My mother is standing on the bank of the river,
clutching her carton of easy drink,
her stomach tube, her plastic vial of oxygen.
There is no boat for her yet. I call Citibank,
pretend to be Barbara. Scribbled on an envelope,
her mother’s maiden name, her social security
number, her date of birth. The year is 1926.
Chicago has a West side, a South side.
The Jews move around. Grandpa Ben has not
died from a heart attack. Dodo is the most beautiful
of the sisters. I get my son to help me fool the bank.
We need to change her mailing address.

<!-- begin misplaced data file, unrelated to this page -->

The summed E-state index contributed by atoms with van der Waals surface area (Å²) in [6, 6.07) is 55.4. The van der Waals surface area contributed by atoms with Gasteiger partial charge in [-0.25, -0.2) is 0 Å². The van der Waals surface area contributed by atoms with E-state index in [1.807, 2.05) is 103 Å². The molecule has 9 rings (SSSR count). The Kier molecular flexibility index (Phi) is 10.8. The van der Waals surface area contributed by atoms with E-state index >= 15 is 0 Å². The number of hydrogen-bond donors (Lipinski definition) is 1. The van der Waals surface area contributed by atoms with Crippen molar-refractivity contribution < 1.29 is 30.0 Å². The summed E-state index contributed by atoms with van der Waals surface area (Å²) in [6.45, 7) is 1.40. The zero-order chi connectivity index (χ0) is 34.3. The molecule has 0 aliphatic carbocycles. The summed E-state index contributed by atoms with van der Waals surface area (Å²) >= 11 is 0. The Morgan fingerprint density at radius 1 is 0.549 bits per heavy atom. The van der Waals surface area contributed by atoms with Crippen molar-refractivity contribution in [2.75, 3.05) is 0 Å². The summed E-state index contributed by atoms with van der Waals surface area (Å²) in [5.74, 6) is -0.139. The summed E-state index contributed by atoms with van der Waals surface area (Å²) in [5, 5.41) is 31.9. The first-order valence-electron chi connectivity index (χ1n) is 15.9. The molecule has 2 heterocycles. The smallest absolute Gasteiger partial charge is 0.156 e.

There is no more stucco house in Evanston.
The new owners are taking down the trees,
blowing plaster into the neighbor’s yard.
My sister sent me pictures, but I’ll never go back.
I say never as if I know what that means.
I make my voice wobbly for the nice lady
in the call center. This is me at ninety-four,
ninety-five. She is most sympathetic,
and my mother is going nowhere, another word
which is easy to say, not like forever,
which sticks in the throat, impossible to swallow.
Published in Cider Press Review, Volume 23, Issue 2.
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